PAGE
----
amendment and bad not finished his argu
ment when the Senate at 5:15 p. m. ad
journed until to-morrow.
The Senate bill authorizing the Sioux
City and Omaha Railway Company to
construct and operate a railway through
the Omaha and Winnebago Reservation
in Thurston County, Nebr., wa3 taken
from the calendar and passed.
A bill to prohibit the issue of United
Btates bonds without the authority of
Cungress was introduced by Bacon (D. ) of
Georgia and laid on tbe table for the pres
ent, Bacon stating that he desired here
after to address the Senate upon it.
Mitchell (R.) of Oregon gave notice that
on tbe passage of the last of the appropria
tion bills he would move to proceed to
the consideration of the joint resolution
for an amendment to the constitution pro
viding for the popular election of United
The river and harbor bill was then
taken up, the paragraph appropriating
$50,000 for the protection from erosion of
the east bank of the Mississippi River
along and in front of Sny Island levee in
Illinois coming first for consideration.
After argument against the Senate
amendment by Palmer (D.) of Illinois,
and in support of it by Vest (D.) of Mis
souii, the item was modified so as to read:
"For the protection from erosion, etc.,
and for the improvement and maintenance
of the channel of the river by revetment
work, or otherwise, such amounts as may
be necessary in the opinion of the Secre
tary of War."
In the paragraph for improving the
upper Missouri River the appropriation of
$10,000 for work at Sioux City, lowa, was
on motion of Allen (P.) of Nebraska in
creased to $50,000.
The committee amendment, which di
rects that all persons employed on the
public works of engineering intrusted to
the engineer department, shall be selected
and hired by the officer of the corps of
engineers in local charge of the works,
gave rise to a discussion involving the
question of civil service reform and the
President's recent order of extension.
After some discussion a point of order
was sustained, and the amendment was
stricken out of the bill.
All the committee amendments having
been disposed of except that as to the deep
water harbor in Southern California, the
bill was open to amendments of individual
Senators. Among those that were offered
and agreed to were the following: By
Gray (D.) of Delaware, to permit army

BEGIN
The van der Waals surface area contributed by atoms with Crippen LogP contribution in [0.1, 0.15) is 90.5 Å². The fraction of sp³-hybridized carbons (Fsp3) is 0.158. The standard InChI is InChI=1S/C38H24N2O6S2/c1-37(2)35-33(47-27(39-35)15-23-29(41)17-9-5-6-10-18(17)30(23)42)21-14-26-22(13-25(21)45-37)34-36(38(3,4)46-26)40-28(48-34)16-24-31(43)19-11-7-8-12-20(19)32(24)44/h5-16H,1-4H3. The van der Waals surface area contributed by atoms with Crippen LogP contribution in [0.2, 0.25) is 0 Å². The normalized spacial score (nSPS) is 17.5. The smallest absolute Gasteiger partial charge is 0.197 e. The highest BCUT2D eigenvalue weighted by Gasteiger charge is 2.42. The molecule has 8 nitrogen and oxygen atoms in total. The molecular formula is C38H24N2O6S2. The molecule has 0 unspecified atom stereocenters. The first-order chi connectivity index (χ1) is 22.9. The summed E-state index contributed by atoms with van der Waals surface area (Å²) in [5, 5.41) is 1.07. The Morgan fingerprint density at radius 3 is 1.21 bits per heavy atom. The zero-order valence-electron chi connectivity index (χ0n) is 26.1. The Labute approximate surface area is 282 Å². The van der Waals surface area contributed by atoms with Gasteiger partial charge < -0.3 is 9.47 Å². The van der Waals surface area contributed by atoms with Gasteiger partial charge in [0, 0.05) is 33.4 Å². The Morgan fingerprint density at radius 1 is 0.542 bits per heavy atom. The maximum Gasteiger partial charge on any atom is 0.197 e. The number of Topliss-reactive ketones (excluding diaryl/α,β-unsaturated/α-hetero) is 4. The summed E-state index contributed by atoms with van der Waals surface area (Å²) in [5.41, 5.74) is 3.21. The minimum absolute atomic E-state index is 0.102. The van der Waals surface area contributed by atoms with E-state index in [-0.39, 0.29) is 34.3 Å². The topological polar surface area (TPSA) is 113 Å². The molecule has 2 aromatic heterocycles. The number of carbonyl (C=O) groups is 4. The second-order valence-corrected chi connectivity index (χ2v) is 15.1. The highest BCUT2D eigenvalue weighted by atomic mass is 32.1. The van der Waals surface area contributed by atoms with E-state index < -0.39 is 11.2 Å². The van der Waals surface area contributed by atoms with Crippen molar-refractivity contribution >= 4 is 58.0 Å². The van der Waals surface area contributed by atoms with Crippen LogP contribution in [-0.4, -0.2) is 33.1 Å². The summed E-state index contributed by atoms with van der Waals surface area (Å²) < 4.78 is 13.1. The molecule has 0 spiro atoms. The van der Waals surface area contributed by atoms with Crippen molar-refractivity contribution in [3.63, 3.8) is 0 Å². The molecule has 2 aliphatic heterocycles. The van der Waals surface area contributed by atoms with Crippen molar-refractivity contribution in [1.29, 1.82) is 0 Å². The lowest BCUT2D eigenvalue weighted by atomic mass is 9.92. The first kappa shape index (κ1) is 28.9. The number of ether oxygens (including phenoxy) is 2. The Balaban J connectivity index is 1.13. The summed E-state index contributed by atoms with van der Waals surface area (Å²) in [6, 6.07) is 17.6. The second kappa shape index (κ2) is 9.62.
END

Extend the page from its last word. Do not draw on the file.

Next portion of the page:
officers on the retired list to engage in
river and harbor work.
By Carter (R.) of Montana, to allow
persons or corporations to construct, sub
ject to conditions by the Secretary of War,
a dam or dams across the upper Missouri
River at Stubbs Ferry, Montana, to de
velop water power.
By Lodge (R.) of Massachusetts appro
priating $5000 for survey of Portland chan
The committee amendment as to the
deep-water harbor in Southern California
was then taken up. It provides for a break
water at Port Los Angeles, in Santa
Monica Bay and authorizes contracts to
the amount of $2,998,000 exclusive of
amounts heretofore appropriated.
White (D.) of California moved to sub
stitute for the committee amendment a
provision for the appointment of a board
to select a proper location for the deep-sea
harbor — the board to consist of a naval
officer with rank as high as commander,
an engineer army officer and a member of
the coast and geodetic survey — the appro
priation and contracts to be «pplied to
the point selected. This amendment was
offered in the interest of San Pedro, the
With two diagrams arranged on easels
of the two areas White pointed out the
advantages which he claimed for San
Pedro over Santa Monica. The question,
he said, was of great local impoitance to
those whom he in part represented and was
of great National importance. The inner
harbor at San Pearo had been, he said,
quite a success. Some years ago, when
the Government engineers took charge of
the work, there was but two feet of water
there at low tide. Now there were four
teen at low and nineteen at nigh tide, so
that vessels drawing eighteen feet of water
could pass into the inner harbor at high
tide. The plan for a breakwater was in
tended to let in all tbe vessels that came
there. There were two questions in
volved—first, should there be an outer
harbor at all? and second, should the
outer harbor be at San Pedro or at Santa
White gave the history of the two towns.
Ban Pedro had been in the past used by
navigators for landing purposes. It was
called the embarcadero. Through it the
small commerce of that time had been
transacted. But the population of Los
Angeles had grown from 11,000 in 1880 to
about 100,000 now, and the demand for
better water facilities grew. Some years
ago the Senator from Nevada (Jones) built
a railroad from Los Angeles to Santa
Monica, with the intentton of extending it
to Salt Lake, but that road had fallen into
the hands of the Southern Pacific Com
pany, which built an expensive wharf at
Santa Monica. Under the influence of the
Senator from Maine (Frye), then, as now,
chairman of the Committee on Commerce,
who had the opinion that San Pedro was
not the better place for the harbor, a sec
ond commission of army engineer officers
(known as the Craighill board) was ap
pointed to examine the question. That
board had before it the report of the Men
dell board and held public meetings in Los
Angeles, where it heard the arguments of
business men and of experts. There were
then three places competing for the loca
tion of the deep-sea harbor — Redondo,
Santa Monica and San Pedro.
That board filed a report favoring the
location at San Pedro, as the Mendell
board had previously done. When its re
port came before Congress no action was
taken. It was not satisfactory to the advo
cates of the Santa Monica proposition.
White quoted from the minority report